The overall objective of this study is to assess the responses of soil erosion intensity to land use or cover changes in the Loess Plateau, China. The specific objectives are (1) to investigate land use changes from 2000 to 2010 based on Landsat Thematic Mapper (TM) and Enhanced Thematic Mapper Plus (ETM+) images in 2000, 2005 and 2010;(2) to assess the soil erosion intensity using information on land use, vegetation coverage and slope gradient; and (3) to analyse the spatial and temporal changes of soil erosion intensity. The results should assist decision-makers promote vegetation restoration on the Loess Plateau.2 Study area and data 2.1 Study area
The Loess Plateau is located in the middle reaches of the Yellow River and extends to the Qinling Mountain Ranges in the south, Yinshan Mountain in the north, Taihang Mountain in the east and Wushaoling-Riyue Mountain in the west. This region has an area of more than 600, 000 km2 and covers 287 counties of 7 provinces, including Qinghai, Gansu, Ningxia, Inner Mongolia, Shaanxi, Shanxi and Henan (Fu et al., 2005) (Figure 1). The plateau surface is the largest area of loess in the world and is covered by highly erodible loess layers with an average depth of 100 m. The fragility of the loess ecosystem is characterised by its sub-humid and semi-arid climate, with an average annual precipitation ranging from 200 mm in the northwest to 750 mm in the southeast; rainfall mostly occurs as high-intensity rainstorms (Li et al., 2009). The types of surface soil vary from the northwest to the southeast in the order of eolian sand, sandy loess, typical loess and clayey loess (Liu, 1964). In the same direction, the natural vegetation types vary from arid desert to steppe and to broad-leaf deciduous forest. The major crops include wheat, corn, millet, sorghum, soybean and buckwheat (Sun et al., 2014).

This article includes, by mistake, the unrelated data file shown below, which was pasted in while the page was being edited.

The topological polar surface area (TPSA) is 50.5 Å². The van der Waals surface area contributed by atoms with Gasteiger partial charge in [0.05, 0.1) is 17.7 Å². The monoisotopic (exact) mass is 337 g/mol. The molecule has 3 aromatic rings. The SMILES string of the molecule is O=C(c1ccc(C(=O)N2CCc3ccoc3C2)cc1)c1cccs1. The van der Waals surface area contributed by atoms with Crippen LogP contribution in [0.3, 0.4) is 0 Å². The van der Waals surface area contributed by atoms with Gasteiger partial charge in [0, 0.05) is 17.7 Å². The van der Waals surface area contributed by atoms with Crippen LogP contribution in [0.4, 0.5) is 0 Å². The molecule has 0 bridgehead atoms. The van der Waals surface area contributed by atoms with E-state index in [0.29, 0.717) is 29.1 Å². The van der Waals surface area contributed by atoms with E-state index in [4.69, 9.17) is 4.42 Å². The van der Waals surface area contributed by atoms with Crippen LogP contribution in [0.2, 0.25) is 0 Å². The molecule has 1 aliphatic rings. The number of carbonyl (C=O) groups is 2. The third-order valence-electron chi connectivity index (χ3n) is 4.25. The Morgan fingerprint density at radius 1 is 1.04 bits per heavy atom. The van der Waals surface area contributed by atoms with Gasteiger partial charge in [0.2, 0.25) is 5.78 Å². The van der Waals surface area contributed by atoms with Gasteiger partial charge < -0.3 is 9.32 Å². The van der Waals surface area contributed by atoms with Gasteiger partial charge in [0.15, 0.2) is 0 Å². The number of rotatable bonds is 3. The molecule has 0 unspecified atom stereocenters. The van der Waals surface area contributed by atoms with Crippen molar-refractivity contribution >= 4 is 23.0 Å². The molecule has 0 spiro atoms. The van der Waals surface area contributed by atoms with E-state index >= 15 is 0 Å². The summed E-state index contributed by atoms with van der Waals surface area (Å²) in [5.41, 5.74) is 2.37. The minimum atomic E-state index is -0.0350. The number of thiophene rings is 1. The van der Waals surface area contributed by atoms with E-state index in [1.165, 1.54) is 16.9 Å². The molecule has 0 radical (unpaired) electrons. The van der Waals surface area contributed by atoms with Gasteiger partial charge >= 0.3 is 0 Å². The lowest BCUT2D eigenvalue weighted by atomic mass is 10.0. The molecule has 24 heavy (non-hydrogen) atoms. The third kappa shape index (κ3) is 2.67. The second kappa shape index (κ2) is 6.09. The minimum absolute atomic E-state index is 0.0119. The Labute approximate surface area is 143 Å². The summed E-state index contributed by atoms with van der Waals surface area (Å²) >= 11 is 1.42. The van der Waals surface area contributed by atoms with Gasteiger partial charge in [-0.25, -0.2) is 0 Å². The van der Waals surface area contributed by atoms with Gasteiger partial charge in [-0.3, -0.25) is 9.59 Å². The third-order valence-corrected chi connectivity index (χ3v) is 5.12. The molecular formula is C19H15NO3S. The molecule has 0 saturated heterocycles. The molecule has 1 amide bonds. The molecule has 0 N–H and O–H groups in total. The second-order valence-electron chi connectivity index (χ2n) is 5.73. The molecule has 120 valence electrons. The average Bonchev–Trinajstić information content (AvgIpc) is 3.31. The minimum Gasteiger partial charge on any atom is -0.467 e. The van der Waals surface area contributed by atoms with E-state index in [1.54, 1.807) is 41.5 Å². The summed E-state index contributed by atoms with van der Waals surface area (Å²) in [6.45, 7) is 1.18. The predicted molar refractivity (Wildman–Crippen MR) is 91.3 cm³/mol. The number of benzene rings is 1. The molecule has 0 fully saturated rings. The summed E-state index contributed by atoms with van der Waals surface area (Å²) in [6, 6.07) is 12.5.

The vulnerable natural conditions, along with long-term and intensive development of agriculture, urbanisation, energy utilisation and road construction, led to serious soil erosion in the region (Cao, 2008). Since 1949, many measures in ecosystem management, agricultural structure and planting methods and soil and water conservation were implemented in the Loess Plateau, which involved controlling floods, optimising land use structure and configuration, transforming slopes into terraces, restoring the slope cropland into forests and grasslands, enclosing hillsides, banning grazing and building reservoirs and basic farmlands (Yang, 2003). Implementing these programs further enhanced vegetation restoration and ecological conservation and strengthened ecosystem management (Fu et al., 2011).2.2 Data
Land use data with a spatial resolution of 30 m were obtained in three periods by remote sensing, including 2000 ETM+ data and 2005 and 2010 Landsat TM data (http://glovis.usgs.gov/). The data were converted using the EARDS IMAGE and ARC/INFO software to images based on 1:100, 000 topographic maps. In addition to the TM and ETM+ images, we employed ancillary materials, such as vegetation maps and field survey reports, to assist in labelling the patches of the map in each mapped area during the interpretation and post-processing processes. The types of land use include farmland, forest land, grassland, water body, built-up land and unused land. The source of NDVI data is the MODIS product MOD13Q1 with a spatial resolution of 250 m (https://ladsweb.nascom.nasa.gov/), which was used to derive vegetation coverage. The digital elevation model (DEM) with a spatial resolution of 30 m derived from USGS National Elevation Dataset was used to extract slope data. To calculate soil erosion intensity, the data of land use, vegetation coverage and slope should be resampled into a unified spatial resolution of 250 m.